Your Monetization Is Not Your Business

What is a “business”? Google defines it as “the activity of providing goods and services involving financial and commercial and industrial aspects.”

That’s still accurate, but the underlying methods for accomplishing financial goals have changed significantly in the past 10 years. It used to be that the “providing goods and services” and the “financial and commercial aspects” were closely related. The value you provided was to (for example) sell cars. People gave you money in return for cars.

But today, just about every product in the world is a commodity. There are more than a million websites where you can buy a Mercedes Benz. So providing me a Mercedes no longer counts as “providing value”. You have to give me extra value, to entice me to buy it from you.

What Business is Amazon In?

Amazon.com makes money selling books, everyone knows that. But that’s really not their value. I can get most of those same books from my friendly local bookstore, or from Barnes&Noble.com, or from Better World Books. And yet Amazon is far and away the #1 bookseller on the web. Why?

Because Amazon provides information. If I need a new book, I don’t have to browse randomly through a genre hoping to find something I like. Amazon will pull out and show me books it thinks I might like. If I’m interested enough to take a look, it will give me ratings of the book, ratings of the author, reviews from readers, and “people who bought this book also bought”. All of that allows me to more quickly find books that I like, including some new stuff I might never have found in my random-genre-browsing method. And, despite the excellent service at my friendly local bookstore, I can’t get all that information from anywhere except Amazon.

If Amazon.com decided to stop selling books, they could still monetize their information: they could sell ads to related products & services, they could join an affiliate program with other booksellers, they could charge a membership fee for anyone who wanted access to the information, or a per-book lookup of $.25 per review, or $1 to get a personalized recommendation list. They could forget about dead-tree books and push hard for the use of their Kindle. There are lots of ways to make money on the information, because it’s valuable information.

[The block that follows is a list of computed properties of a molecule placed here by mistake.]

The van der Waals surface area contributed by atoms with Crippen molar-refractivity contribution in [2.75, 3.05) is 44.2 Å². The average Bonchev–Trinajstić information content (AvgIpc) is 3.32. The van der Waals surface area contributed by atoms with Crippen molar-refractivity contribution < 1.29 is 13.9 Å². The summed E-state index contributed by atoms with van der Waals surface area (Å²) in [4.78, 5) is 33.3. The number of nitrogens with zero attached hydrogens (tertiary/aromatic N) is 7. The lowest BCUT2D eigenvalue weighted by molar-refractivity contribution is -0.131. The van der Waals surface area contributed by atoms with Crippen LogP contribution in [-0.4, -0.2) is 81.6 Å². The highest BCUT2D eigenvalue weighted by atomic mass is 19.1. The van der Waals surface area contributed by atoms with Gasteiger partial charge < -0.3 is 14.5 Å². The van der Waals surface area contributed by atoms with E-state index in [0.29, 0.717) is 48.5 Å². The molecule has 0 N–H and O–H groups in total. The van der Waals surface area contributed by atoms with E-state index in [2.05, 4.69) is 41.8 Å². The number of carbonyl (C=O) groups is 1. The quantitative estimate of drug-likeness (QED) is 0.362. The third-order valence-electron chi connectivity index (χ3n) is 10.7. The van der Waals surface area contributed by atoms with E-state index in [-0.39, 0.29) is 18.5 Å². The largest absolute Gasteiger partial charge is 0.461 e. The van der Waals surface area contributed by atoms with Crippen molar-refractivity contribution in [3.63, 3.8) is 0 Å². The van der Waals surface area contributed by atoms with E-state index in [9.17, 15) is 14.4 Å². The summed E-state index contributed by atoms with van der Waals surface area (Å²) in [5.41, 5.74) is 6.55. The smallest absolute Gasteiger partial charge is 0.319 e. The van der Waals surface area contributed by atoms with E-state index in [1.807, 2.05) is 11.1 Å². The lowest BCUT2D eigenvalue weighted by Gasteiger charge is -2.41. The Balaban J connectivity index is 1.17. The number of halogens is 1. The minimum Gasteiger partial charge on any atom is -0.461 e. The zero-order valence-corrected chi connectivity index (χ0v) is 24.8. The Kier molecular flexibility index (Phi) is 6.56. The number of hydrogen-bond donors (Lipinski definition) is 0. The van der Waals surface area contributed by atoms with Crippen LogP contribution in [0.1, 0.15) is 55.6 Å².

But…
If Amazon.com decided to eliminate the information part of their site, they would quickly lose their book sales as well. There would be no reasons to choose them over BarnesAndNoble.com or my local Barnes & Noble. And most people, given the option, would rather support their friendly local bookseller and get their book immediately.

Amazon is not in the book-selling business. They are in the book-information business.

Your Monetization Is Not Your Business

Let’s look at the top 25 websites (according to Alexa.com):

Assorted Googles
Value: make it easy for you to find content on the web
Make money by: selling ads to people who want to sell to you

Facebook
Value: make it easy for you to keep in touch with friends and family, yet also easy to ignore Uncle Arnie’s repeated invitations to Farmville.
Make money by: selling ads to people who want to sell to you

YouTube
Value: entertainment (some education)
Make money by: selling out to Google

Yahoo!
Value: make it easy for you to find content on the web
Make money by: selling ads to people who want to sell to you

Windows Live
Value: make it easy for you to find content on the web
Make money by: selling ads to people who want to sell to you

Wikipedia
Value: easy-to-find information that’s as reliable as the Britannica on basic academic topics, and far more reliable on pop culture topics.
Make money by: asking for donations

That’s the first one on the list — at #6 — that even comes close to asking you to pay for the value they provide. And they’re still not using the traditional business model of selling you the information. You can have the information whether you pay or not.

The next one that even comes close to making you pay is #25 — ebay.com. And ebay doesn’t charge you for its major value: helping buyers & sellers find each other. It doesn’t charge you for browsing auctions to determine the fair market value of an item you may have. It only charges you a tiny fee to actually sell the product.

This is the new model of business: provide value, but don’t charge for it. Figure out who your audience is, and what they would pay money for. Find a way to get a piece of that action. Repeat.

Your Value Is Your Business

Provide value for people. It’s not an afterthought to your business, it is your business. If you provide value, I can help you monetize it. But if all you have is a monetization method, I can’t help you create value.